Posts Tagged ‘extraterrestrial life’
In astronomer and writer Chris Impey‘s 2010 Talking About Life, an anthology of his interviews with leading experts in astronomy and related fields about extraterrestrial life, there was a passage in his interview with Debra Fischer that caught my attention for its alternate history potential. Solar systems, including our own, are apparently as densely packed with planets as possible.
DF: The amazing thing I learned when we discovered the Upsilon Andromedae system is that our Solar System s actually dynamically full of planets. When people who model the Solar System try to drop in an extra planet, the whole system goes into chaos–some planets are lost, some fall into the star, some are ejected, and then everything finally settles down. Each planet has its own gravitational domain and those domains are pushed up next to each other. Our Solar System resides on the verge of instability it’s stable, but only just.
CI: Is this related to the numerical coincidence of their nearly geometric spacing?
DF: Bode’s law? Yes. They clear out disks; many lines of evidence suggest that core accretion is the correct model. Then they begin to migrate in until they come into a zone; again, if they get any closer. they’re ejected. When I noted this back in 2000, Hal Levinson raised his hand and said, “No, no, that’s not true–there a place between Mars and Jupiter where a Venus-sized planet will survive.” And I think, “How many simulations did you have to run to find that tiny little window? That doesn’t count!” [Laughs](269-270).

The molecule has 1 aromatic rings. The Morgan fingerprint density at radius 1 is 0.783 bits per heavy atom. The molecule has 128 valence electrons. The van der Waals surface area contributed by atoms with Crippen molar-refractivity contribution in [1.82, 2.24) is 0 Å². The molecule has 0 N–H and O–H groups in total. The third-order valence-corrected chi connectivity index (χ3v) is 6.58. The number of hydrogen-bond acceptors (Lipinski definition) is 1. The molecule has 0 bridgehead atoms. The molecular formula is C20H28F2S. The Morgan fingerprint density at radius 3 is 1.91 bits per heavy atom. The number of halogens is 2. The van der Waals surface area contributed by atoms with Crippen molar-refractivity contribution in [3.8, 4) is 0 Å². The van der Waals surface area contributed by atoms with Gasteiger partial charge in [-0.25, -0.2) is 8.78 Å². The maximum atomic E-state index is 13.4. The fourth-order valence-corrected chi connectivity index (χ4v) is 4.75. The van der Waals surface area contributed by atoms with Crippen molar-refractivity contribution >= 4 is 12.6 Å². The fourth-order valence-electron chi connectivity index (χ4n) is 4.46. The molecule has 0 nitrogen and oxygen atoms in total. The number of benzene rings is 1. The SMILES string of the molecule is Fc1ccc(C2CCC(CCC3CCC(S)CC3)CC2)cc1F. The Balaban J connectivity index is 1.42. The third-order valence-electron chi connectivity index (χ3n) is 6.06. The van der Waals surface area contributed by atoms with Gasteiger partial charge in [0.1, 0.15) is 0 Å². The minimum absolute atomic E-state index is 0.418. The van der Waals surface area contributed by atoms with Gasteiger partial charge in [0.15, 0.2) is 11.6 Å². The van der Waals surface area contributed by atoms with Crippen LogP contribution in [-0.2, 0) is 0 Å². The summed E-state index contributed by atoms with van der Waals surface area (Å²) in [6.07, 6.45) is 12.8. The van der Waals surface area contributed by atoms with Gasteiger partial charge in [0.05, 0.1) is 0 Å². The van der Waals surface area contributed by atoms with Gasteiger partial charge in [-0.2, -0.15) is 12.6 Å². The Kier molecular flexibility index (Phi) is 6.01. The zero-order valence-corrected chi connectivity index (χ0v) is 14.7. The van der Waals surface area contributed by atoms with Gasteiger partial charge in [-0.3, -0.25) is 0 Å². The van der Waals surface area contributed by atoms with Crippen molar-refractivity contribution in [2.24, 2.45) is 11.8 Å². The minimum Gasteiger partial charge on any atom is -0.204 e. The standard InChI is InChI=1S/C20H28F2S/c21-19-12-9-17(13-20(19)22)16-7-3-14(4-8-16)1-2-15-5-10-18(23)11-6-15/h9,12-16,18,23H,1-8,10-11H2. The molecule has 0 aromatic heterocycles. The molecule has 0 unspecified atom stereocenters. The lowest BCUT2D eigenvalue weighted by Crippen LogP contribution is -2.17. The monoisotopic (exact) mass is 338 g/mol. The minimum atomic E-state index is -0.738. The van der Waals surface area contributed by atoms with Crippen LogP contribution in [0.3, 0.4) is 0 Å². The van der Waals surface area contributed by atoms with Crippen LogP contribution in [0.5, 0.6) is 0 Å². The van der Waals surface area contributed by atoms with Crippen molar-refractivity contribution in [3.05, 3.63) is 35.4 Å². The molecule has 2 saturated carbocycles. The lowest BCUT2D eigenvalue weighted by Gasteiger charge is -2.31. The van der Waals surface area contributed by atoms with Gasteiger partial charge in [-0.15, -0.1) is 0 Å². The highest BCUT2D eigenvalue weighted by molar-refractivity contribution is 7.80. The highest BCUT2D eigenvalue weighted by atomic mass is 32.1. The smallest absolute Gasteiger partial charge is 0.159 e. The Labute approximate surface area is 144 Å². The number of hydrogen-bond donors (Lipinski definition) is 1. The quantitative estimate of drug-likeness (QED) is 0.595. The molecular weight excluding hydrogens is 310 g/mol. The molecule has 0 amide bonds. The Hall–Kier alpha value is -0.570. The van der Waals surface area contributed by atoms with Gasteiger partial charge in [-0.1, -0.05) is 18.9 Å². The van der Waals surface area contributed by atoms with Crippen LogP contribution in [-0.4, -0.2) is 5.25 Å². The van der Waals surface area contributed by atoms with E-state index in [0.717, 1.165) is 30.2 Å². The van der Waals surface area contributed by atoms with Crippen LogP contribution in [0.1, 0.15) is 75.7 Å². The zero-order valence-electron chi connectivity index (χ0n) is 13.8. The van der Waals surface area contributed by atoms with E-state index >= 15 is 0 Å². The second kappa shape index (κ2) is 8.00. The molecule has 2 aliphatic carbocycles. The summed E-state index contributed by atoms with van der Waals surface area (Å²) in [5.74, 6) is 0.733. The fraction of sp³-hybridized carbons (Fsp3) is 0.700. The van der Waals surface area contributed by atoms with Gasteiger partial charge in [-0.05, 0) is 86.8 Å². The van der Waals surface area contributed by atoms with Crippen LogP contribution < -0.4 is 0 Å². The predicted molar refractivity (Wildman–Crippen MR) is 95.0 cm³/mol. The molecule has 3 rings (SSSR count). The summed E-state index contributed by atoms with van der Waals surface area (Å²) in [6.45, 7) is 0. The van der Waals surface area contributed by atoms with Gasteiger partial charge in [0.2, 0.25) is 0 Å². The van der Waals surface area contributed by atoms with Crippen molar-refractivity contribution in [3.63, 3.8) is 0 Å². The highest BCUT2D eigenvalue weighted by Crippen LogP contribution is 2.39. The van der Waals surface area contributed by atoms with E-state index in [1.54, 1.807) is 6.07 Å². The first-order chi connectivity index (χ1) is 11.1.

The WI question is obvious. What if there was a planet the mass of Venus orbiting in our solar system between Mars and Jupiter?
This planet–call it *Ceres, after the largest dwarf planet orbiting between Mars and Jupiter–would be a big one. Venus is more than 80% as massive as the Earth. Such a massive planet would be able to hold onto its volatiles–its atmosphere, its water–in a way that a nearer Mars could not. This planet might even be massive enough to be geologically active. *Ceres might provide a relatively hospitable environment, more hospitable than Venus or even Mars.
It’s important to not overstate this potential habitability. Whatever the precise nature of its orbit, *Ceres would also be very cold, orbiting outside of the orbit of Mars and likely even an elastic definition of our sun’s circumstellar habitable zone. A sufficiently dense heat-retaining atmosphere might change things, but would it warm *Ceres enough?
Given *Ceres’ location near the frost line of the solar system, and its high gravity, it’s likely to have attracted and kept quite a lot of ice. Perhaps it will be an ocean world; perhaps it will be a world with a frozen surface on top of a planet-wide ocean, a super-Europa even. As seen in the night sky from Earth, its atmosphere and icy surface may make it very bright indeed.
Space artist David A. Hardy shared the above 1972 painting, of a rocky world with pools of liquid on its surface in close orbit of Proxima Centauri, soon after the news broke of the possible discovery of a broadly Earth-like planet in orbit of the star nearest to our solar system. Matt Williams’ Universe Today article “Earth-like Planet Around Proxima Centauri Discovered” has been frequently cited.